Good at distance does not mean easy up close

Caleb over at Gun Nuts Media (whom I don’t know)  referred to a piece I’d recently written for American Handgunner (see page 46 in the linked issue).  In his piece Caleb mentioned, among many other good pieces of advice, that being competent at mid distances like 7 yards meant that very close distance shooting problems would then be a breeze by comparison…which was the only point I disagreed with.  Here’s my comment to his post:

Caleb – thanks for the reference. Have to say that I agree with almost everything that you said, with one exception. Competence with speed and accuracy at 7 yards doesn’t necessarily translate into an easy day at 3 yards IF YOU MAKE THE EXERCISE REALISTIC, and not just a shooting exercise. At those close distances you have to deal with an attacker who can reach you before your draw is completed, thus you have to integrate empty hands skills with drawing and shooting, which is a much harder thing to do correctly than simply drawing and shooting. I emphasize “correctly” because, as the technique (there’s really one one that works) for dealing with that situation has diffused throughout the training community over the last 10-15 years, it has gotten watered down and feeble, quite often by instructors who don’t really know that they are doing. Of course that makes it easy to teach, and too easy for the unwitting students to perform well.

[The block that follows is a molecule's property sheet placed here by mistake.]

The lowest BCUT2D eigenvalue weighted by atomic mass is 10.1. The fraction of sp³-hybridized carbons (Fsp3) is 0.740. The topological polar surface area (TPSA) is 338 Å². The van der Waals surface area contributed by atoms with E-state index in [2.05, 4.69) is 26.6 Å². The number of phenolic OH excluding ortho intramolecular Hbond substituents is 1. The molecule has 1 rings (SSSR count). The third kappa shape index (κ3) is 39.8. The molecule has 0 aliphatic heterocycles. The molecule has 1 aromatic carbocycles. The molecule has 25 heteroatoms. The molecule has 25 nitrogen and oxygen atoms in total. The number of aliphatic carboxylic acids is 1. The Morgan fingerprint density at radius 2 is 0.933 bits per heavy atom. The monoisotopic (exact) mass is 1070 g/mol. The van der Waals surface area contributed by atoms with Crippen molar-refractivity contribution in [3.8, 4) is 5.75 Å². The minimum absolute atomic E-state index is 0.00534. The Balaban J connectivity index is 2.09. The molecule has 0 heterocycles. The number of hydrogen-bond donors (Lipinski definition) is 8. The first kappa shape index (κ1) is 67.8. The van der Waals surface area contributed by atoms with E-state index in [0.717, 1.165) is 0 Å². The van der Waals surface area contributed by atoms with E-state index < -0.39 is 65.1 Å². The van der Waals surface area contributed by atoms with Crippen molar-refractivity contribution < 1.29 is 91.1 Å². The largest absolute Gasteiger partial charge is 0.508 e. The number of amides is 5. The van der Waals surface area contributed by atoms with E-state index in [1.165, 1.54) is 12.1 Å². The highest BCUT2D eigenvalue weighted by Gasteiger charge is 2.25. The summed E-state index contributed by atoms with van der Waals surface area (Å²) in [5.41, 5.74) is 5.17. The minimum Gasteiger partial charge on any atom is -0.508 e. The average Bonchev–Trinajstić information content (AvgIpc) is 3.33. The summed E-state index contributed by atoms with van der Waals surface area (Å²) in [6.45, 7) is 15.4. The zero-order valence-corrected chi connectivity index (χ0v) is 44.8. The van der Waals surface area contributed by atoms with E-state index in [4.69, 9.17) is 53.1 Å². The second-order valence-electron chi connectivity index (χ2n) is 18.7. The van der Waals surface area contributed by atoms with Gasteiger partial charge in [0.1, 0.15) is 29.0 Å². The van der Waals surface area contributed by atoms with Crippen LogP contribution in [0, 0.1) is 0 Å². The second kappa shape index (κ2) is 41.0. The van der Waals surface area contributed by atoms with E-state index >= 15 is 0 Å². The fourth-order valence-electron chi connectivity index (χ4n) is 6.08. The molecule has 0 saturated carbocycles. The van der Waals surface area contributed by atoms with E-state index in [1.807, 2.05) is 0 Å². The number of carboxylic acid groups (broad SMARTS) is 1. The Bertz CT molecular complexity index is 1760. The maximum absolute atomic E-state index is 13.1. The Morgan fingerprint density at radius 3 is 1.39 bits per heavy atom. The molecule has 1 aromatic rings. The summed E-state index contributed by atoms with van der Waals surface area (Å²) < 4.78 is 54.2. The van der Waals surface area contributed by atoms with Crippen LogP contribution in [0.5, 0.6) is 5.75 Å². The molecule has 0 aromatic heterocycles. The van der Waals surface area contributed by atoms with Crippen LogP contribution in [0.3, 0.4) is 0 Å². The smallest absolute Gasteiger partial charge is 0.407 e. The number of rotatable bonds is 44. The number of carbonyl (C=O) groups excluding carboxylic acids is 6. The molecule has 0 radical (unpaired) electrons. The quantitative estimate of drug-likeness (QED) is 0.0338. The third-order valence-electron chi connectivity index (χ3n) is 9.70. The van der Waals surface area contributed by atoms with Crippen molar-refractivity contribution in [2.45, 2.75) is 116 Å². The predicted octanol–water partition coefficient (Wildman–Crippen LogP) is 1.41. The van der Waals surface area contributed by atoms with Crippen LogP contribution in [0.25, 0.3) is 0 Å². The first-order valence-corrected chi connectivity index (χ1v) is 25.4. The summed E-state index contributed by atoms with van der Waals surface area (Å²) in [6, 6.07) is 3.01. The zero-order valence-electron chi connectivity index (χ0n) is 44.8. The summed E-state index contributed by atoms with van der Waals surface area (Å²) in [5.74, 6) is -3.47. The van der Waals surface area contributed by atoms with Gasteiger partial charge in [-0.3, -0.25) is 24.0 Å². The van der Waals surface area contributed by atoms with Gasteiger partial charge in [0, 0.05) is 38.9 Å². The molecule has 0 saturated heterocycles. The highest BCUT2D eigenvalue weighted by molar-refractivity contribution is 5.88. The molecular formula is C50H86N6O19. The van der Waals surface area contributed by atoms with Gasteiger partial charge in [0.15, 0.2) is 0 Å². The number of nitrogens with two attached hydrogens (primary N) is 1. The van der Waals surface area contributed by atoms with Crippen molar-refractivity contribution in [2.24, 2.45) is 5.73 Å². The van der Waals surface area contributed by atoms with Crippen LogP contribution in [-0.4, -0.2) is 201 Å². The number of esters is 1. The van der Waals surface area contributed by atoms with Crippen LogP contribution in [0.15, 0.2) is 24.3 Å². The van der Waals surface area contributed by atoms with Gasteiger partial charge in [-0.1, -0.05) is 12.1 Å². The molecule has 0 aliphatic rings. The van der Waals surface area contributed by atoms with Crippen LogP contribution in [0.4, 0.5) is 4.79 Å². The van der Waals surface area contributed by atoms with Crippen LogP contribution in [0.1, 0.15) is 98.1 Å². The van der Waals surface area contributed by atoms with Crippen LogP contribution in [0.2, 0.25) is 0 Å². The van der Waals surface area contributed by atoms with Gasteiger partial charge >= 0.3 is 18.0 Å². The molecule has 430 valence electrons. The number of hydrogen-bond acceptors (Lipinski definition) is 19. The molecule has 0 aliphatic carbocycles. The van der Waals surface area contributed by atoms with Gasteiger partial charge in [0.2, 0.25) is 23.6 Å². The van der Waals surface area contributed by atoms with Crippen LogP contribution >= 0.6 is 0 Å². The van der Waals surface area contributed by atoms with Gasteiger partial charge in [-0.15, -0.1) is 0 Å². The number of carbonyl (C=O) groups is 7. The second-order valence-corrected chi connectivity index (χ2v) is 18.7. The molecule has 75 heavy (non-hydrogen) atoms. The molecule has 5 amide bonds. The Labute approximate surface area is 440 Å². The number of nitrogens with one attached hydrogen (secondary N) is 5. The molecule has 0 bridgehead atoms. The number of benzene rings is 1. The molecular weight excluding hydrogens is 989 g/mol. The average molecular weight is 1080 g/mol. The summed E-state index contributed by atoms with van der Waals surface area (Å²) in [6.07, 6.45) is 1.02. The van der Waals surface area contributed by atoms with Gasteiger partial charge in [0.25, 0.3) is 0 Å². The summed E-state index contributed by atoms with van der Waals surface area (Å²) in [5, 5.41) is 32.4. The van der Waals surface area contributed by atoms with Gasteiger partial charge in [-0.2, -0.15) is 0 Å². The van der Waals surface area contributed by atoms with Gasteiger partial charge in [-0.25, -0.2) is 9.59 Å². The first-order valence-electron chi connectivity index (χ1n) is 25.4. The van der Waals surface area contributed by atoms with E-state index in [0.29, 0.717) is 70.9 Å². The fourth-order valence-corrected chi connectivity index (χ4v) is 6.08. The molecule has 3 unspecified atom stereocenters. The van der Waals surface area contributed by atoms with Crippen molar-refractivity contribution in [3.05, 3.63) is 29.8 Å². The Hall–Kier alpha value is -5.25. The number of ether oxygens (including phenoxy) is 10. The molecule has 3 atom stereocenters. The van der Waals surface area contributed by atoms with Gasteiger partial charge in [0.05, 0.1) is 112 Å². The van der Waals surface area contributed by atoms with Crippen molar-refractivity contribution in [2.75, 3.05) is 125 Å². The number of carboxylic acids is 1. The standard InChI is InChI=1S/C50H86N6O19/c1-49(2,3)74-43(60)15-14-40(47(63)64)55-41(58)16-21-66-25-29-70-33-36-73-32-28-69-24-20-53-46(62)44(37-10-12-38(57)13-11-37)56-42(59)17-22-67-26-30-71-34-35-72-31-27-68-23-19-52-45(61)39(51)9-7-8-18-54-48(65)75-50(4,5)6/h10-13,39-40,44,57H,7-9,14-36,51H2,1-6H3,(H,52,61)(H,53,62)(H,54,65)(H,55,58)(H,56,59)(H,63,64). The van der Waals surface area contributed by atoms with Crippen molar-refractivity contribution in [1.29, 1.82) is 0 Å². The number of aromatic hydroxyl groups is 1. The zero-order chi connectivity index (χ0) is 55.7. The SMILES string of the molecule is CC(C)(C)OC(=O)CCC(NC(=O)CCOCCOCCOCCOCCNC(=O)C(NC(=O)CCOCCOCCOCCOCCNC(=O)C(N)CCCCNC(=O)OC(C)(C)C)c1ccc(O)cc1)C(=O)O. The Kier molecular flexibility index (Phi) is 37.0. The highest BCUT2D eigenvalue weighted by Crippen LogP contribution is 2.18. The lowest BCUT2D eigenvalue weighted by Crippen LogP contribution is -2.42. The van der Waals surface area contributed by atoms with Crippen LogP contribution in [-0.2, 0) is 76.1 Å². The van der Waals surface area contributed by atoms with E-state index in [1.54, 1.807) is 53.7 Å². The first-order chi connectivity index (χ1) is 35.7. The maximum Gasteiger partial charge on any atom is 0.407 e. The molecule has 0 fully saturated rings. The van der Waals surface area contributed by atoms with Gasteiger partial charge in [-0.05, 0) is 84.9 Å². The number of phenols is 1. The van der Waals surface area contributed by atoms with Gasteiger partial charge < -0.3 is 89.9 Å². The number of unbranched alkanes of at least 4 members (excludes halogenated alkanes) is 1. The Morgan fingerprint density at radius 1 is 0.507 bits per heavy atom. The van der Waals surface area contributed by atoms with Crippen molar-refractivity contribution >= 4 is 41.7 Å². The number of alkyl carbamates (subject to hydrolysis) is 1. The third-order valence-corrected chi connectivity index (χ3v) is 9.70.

I’m pretty sure that Caleb knows this (he’s one of the smart guys writing) and that he was writing a short blog post in shorthand, so to speak.  But it is surprising how many gun instructors, and I use the word loosely, really believe it.   I’m also amazed at how many gun people who don’t have, but of course should have, empty-hands training, either fall for this canard, or believe that every empty-hands technique they are  shown in a gun class will work.

Here’s the thing…and it’s a very simple thing.  Put an airsoft gun (for stand-off distances) or a training knife (for contact distances) in the hands of a training partner, and then ask them to attack you with surprise (just like the street) and with full aggression (just like the street).  Do this for any technique you think you can rely on for the street.

In all the years I have been observing the combative arts, it just amazes me that not one in a thousand people do this.

 

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3 thoughts on “Good at distance does not mean easy up close

  1. Thanks, that is a good demo ! I was practicing a similar technique Monday night. I take a class in Karate with self defense included. We were one on one with a partner practicing hand heel strikes to the sternum, then kiai and step back with one foot to increase distance, while doing a change body to a side angle, when somebody tries to grab you ! I can see using a modified version of that with a sidearm ! I’ll start practicing that right away !

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